Men win challenges to exclusion from compensation scheme for victims of crime

Actions taken by two men who were both severely injured in separate attacks in Dublin

Two Dublin men have won their High Court challenges against their exclusion from a State scheme that compensates victims of violent crime.

In a judgment, Mr Justice David Holland said a provision should have been made when the terms of the scheme were altered that would have allowed applications to be made on the two men’s behalf for compensation to be considered by the body that considers such applications for compensation.

Mr Justice Holland made his findings in judicial review actions taken by Philip Bowes, who was seriously injured when he was attacked and stabbed in the flats complex where he lives in Dublin in December 2018, and Jason Dunphy who was assaulted in Temple Bar in Dublin in April 2019

Both men were severely injured as a result of the attacks, which were both committed by individuals that were previously unknown to them.


The cases were both test or, lead actions.

A dozen other similar actions brought on behalf of others whose applications were also turned down by the tribunal on similar grounds remain pending before the court.

In their actions against the Criminal Injuries Compensation Tribunal, the Minister for Justice, Ireland and the Attorney General, they sought orders from the High Court quashing the refusal to consider his application to be included in the scheme. The actions were opposed.

The two men, represented in their separate actions by Michael Conlan SC, Paul O’Shea BL, Ian Whelan BL, instructed by Brian Burns BKC solicitors, applied for compensation under the ‘Scheme of Compensation for Personal Injuries Criminally Inflicted.

However, their applications were refused by the Criminal Injuries Compensation Tribunal, the body that administers the scheme, because it was made outside the allowed time limit.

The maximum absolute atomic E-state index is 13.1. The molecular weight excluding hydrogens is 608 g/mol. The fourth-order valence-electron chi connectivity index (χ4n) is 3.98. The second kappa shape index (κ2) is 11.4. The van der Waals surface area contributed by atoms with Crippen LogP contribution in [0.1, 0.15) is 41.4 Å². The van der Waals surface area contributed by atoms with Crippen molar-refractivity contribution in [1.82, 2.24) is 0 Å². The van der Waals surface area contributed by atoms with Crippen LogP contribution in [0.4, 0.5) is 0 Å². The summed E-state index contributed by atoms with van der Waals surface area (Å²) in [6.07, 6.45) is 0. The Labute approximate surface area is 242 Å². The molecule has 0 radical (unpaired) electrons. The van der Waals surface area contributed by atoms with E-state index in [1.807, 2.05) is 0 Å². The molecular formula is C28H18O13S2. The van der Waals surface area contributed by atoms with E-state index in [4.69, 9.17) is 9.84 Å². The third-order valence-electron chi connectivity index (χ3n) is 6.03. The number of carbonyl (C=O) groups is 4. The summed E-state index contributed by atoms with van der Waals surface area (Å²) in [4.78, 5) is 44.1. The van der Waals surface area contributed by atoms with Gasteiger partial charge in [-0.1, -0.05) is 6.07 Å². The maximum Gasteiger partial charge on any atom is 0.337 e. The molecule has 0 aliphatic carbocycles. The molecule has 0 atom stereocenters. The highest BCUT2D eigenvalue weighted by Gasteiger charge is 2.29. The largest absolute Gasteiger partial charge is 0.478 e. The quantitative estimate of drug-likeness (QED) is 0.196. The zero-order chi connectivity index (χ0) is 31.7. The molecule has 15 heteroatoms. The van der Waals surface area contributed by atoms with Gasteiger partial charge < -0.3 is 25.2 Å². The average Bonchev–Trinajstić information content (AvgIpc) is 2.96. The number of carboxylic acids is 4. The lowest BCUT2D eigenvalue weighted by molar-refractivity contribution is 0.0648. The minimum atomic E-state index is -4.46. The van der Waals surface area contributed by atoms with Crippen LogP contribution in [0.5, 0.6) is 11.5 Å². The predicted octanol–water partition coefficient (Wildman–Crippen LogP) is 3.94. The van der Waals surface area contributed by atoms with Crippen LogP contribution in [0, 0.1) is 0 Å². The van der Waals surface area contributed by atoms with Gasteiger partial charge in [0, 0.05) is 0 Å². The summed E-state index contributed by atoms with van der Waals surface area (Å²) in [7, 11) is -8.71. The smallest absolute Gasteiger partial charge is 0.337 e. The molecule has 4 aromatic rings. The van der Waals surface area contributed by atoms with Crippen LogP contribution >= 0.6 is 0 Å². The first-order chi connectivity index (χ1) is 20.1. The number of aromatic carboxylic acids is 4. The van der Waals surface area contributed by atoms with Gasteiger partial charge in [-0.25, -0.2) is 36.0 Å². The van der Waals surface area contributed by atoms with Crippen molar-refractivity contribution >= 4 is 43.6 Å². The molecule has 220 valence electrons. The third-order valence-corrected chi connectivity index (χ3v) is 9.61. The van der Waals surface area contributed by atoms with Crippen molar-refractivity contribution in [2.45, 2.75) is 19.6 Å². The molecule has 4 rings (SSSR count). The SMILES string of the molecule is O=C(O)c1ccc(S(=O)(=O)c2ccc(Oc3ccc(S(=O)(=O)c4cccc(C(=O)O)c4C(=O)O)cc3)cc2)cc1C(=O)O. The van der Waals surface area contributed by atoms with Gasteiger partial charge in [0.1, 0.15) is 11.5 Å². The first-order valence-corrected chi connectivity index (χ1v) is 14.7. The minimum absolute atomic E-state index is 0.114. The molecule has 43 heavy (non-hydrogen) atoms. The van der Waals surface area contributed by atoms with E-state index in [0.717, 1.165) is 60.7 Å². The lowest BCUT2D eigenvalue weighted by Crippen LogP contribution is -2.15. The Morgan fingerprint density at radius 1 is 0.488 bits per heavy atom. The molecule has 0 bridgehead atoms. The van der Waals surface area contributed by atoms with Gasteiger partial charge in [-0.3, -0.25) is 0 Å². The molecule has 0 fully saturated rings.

Natural justice

In their High Court judicial review proceedings, the two men claimed the decisions were unlawful and in breach of fair procedures and fair and natural justice. They argued that in April 2021 the tribunal unilaterally changed the terms of the scheme.

Before the change, the scheme allowed victims to make an application within a period of three months from the date of their injury, but this period could be infinitely extended if the tribunal found an application posited exceptional circumstances, it was claimed. Exceptional circumstances exist in both men’s cases, the court was told.

However, in April 2021 the terms of the scheme were changed with the introduction of an absolute limit of two years from the time of the injury for the making of an application.

It was claimed that the changes amounted to a retrospective unlawful interference with their rights to be compensated for their injuries.

In his judgment, Mr Justice Holland said there had been a breach of the legal principle of effectiveness due to a failure to make a transitional provision in the 2021 scheme that allowed for a period to allow potential applicants like the two men to seek to avail of an extension of time due to exceptional circumstances to apply for compensation.

The judge added that the applicants had not demonstrated that the 2021 scheme transgressed the principle of equivalence. The court also did not find that the State may not impose time limits, even relatively short ones on the scheme.

In light of his findings on EU law grounds, the judge said, the court did not need to make a ruling on the constitutionality of the scheme.

The judge added that as the two men had succeeded in their actions they were entitled to their legal costs.